Why let it get away with all of this? Because I felt that it even though it abandoned all that other stuff, it put together sequences with enough intensity to justify it, Bacon's performance is good enough to justify it. And in its own brawn over brains type way it sold me that this was the best choice for the movie to make, because it sure as shit wouldn't have known what to do had it gone any other way. At least Wan knows how to stage an action scene, and like I said there's a couple of doozies in Death Sentence. An extended chase sequence in a multi-storey car park is just a terrific piece of technical film-making. I think from beginning to end it lasts about ten minutes, and it's pretty exhilarating stuff. And as for the final shootout, well yeah. You've seen it before. But what you've not seen before is Kevin Bacon shave his head except for a Mohican type thing and just be awesome killing people. And I think its the casting of Bacon that makes it more then sum of its parts, because there's some horrible dialogue here, one scene that Bacon has to deliver a monologue to his comatose son about family is pretty excruciating.

But Bacon commits to everything, from the syrupy family scenes to his batshit crazy scenes, that even if I was watching a clusterfuck, I was watching a clusterfuck with a great anchor.This isn't to mention the epically scene-stealing performance from John Goodman who must have five minutes of screen time and convincingly walks away with thing. He gets the best lines ( "Take that fucker to the holy land and start your own crusade") and has one scene where he sermons to Bacon about how if he has to kill Goodman's son, fine, just don't bother him about it. Goodman has probably never given a bad performance but he does a lot with a little here and creates a character that's a joy to watch in an otherwise humorless movie. To be honest a movie about that character would probably be a fuck ton more awesome. There's no getting away from Death Sentence's stupidity, but I think it's just fresh enough and well acted enough to be given a pass, and certainly not the passionate disdain it's reputation seems to be defined by.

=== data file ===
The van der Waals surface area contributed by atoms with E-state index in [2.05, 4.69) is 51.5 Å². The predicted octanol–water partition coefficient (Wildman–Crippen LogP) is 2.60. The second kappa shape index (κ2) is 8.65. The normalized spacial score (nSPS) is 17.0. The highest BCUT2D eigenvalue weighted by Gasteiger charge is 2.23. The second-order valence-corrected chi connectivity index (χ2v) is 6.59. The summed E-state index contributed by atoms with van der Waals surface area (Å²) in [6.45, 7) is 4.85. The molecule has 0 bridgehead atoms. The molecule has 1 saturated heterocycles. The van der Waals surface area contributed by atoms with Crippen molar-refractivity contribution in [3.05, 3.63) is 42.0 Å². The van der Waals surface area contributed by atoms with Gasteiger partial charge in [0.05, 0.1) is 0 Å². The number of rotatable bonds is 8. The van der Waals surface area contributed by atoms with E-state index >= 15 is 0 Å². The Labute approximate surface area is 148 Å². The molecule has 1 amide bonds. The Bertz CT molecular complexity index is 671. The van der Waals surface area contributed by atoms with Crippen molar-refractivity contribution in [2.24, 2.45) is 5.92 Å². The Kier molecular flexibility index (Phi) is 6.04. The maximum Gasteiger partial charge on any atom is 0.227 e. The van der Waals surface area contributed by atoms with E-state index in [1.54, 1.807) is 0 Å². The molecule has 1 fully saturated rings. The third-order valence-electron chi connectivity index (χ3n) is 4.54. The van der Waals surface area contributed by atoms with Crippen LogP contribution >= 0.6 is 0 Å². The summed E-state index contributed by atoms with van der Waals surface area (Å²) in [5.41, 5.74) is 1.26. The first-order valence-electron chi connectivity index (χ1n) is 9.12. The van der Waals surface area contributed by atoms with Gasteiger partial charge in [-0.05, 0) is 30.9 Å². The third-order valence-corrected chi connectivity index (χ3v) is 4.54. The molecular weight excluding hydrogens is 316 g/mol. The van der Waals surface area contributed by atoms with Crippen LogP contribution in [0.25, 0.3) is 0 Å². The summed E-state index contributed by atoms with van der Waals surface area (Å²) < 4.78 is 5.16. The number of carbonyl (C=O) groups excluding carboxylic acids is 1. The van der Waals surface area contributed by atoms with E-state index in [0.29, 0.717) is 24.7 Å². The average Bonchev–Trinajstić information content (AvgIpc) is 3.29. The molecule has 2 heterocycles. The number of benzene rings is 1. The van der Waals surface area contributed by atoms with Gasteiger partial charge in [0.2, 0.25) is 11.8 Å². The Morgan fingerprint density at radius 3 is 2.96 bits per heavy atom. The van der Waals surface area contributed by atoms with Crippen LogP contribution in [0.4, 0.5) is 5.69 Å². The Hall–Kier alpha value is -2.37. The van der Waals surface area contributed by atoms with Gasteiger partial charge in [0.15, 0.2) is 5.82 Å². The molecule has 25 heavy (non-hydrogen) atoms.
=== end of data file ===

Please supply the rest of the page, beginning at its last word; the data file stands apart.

My feeling is that a movie is always better if its smart, but at the same time its not impossible for a movie to work without smarts. If its exciting enough, or well executed enough or relentless enough then you can forgive an airhead every once in a while. And between the work of Goodman and Bacon, and Wan's technical assuredness, I feel that it delivers on what it promises, and is exactly the best it could be. That's still just an OK movie, but to ignore a film's strengths because it disgusts you is bad criticism, or rather a little unfair at least. An entertaining, dumb and disposable experience, but one of the better ones for its type of thing.

Rating: 6/10